The DSM V classification: Sleep-wake disorders encompass 10 disorders or disordered groups. The sleep disturbance causes clinically significant distress or impairment in social, occupational, educational, academic, behavioral or other important areas of functioning. The sleep difficulty occurs at least 3 nights per week, for at least 3 months despite adequate opportunity for sleep.
A predominant complaint of dissatisfaction with sleep quantity or quality, associated with one (or more) of the following symptoms:
Self-reported excessive sleepiness despite a main sleep period lasting at least 7 hours, with one of the following symptoms:
Recurrent periods of an irrepressible need to sleep, lapsing into sleep, or napping occurring within the same day
The breathing-related sleep disorders category encompasses three relatively distinct disorders, Obstructive sleep apnea hypopnea, Central sleep apnea and Sleep-related hypoventilation
A persistent or recurrent pattern of sleep disruption that is primarily due to an alteration of the circadian system or a misalignment between the endogenous circadian rhythm and the sleep –wake schedule required by an individual’s physical environment or social or professional schedule. The sleep disruption leads to excessive sleepiness or insomnia, or both.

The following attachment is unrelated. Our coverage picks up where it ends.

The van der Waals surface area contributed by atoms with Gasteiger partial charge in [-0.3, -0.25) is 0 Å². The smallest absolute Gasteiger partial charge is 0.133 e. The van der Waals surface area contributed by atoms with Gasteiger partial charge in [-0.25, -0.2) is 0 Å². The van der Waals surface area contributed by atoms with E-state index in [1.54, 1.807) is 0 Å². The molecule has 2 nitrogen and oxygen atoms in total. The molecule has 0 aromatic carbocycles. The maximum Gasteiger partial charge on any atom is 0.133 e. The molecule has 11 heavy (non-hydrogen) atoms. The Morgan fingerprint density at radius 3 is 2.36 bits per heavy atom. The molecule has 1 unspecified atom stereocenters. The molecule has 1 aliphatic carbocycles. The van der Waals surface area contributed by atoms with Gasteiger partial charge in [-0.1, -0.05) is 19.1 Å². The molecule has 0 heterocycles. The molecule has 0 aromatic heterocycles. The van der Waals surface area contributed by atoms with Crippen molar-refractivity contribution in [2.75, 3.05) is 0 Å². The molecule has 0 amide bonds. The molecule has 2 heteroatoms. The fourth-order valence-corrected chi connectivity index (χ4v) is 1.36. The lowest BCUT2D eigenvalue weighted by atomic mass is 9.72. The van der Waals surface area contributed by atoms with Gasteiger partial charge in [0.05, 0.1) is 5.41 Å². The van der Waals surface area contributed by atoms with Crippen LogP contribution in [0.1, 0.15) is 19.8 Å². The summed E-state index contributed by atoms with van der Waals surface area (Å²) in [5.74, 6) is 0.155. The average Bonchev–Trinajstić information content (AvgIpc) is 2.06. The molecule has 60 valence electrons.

Recurrent episodes of incomplete awakening from sleep, usually occurring during the first third of the major sleep episode, accompanied by either one of the following
Repeated occurrences of extended, extremely dysphoric, and well-remembered dreams that usually involve efforts to avoid threats to survival, security, or physical integrity and that generally occur during the second half of the major sleep episode.
Repeated episodes of arousal during sleep associated with vocalization and/or complex motor behaviors. These behaviors arise during REM sleep and therefore usually occur more than90 minutes after sleep onset.
An urge to move the legs, usually accompanied by or in response to uncomfortable and unpleasant sensations in the legs, characterized by the urge to move the legs begins or worsens during periods of rest or inactivity. The urge to move the legs is partially or totally relieved by movement. The urge is worse in the evening or night.
A prominent and severe disturbance in sleep. There is evidence from the history, physical examination, and or laboratory findings. Sleep disorders are often accompanied by depression, anxiety and cognitive changes that must be addressed in treatment planning and management. Furthermore, persistent sleep disturbances are established risk factors for the subsequent development of mental illness and substance use disorders.
Psychiatrist will confirm the diagnosis after sleep study if necessary.
Medication management and alternate therapy like meditation, reiki and hypnotherapy.